The reporting completeness of a passive safety surveillance system for pandemic (H1N1) 2009 vaccines: a capture-recapture analysis.Vaccine. 2012 Mar 09; 30(12):2168-72.V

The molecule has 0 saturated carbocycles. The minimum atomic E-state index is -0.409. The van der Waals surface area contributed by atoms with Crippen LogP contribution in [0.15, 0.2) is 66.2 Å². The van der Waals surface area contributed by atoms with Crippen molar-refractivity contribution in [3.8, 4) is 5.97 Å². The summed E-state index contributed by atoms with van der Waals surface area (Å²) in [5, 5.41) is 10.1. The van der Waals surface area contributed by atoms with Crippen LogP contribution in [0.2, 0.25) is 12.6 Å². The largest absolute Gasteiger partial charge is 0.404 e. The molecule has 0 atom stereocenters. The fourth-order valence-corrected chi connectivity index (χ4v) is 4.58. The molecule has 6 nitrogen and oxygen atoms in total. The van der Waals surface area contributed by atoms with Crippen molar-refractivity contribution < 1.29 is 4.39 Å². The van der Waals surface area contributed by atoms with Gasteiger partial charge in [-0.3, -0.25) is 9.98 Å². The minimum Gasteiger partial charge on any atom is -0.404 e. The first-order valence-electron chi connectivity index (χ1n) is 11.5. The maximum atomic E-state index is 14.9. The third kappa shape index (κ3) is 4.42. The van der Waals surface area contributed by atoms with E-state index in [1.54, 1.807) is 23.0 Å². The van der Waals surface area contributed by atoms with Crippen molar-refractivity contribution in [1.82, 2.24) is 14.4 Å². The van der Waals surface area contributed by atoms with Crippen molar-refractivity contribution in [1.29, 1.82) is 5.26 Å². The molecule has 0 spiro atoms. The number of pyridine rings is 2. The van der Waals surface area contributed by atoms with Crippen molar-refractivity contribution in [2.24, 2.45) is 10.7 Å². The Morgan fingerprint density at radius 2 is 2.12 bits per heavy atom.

Adverse events following pandemic (H1N1) 2009 vaccines ("2009 H1N1 vaccines") in Taiwan were passively reported to the National Adverse Drug Reaction Reporting System. To evaluate the completeness of spontaneous reporting, cases of death, Guillain-Barré syndrome (GBS), convulsion, Bell's palsy, and idiopathic thrombocytopenic purpura (ITP) after 2009 H1N1 vaccination that occurred between November 1, 2009 and August 31, 2010 were selected from the National Adverse Drug Reaction Reporting System (NADRRS) database and an additionally constructed nationwide large-linked database (LLDB), and matched on a unique personal identifier, date of vaccination (within ±7 days), and date of diagnosis (within ±7 days). Overall, matches occurred between the two data sources included 21 for death, 5 for GBS, 19 for convulsion, 22 for Bell's palsy, and 5 for ITP. The Chapman capture-recapture estimated spontaneous reporting completeness within 0-42 days of vaccination was 4% for death, 71% for GBS, 3% for convulsion, 9% for Bell's palsy, and 15% for ITP. For the interval ≥43 days after vaccination, reporting completeness was 0.1% for death, 14% for GBS, 0.1% for convulsion, <0.1% for Bell's palsy, and 0% for ITP. The estimated-to-expected ratio for Bell's palsy in the interval 0-42 days after vaccination was 1.48 (95% CI 1.11-1.98). Reporting completeness was higher for GBS than other adverse events after 2009 H1N1 vaccination. Linking the NADRRS to existing data sources in a capture-recapture analysis can be considered as an alternative to enhance Taiwan's postlicensure safety assessment of other routine vaccines. Nevertheless, the possibility of an increased risk for Bell's palsy detected by capture-recapture analyses needs further evaluation by controlled studies.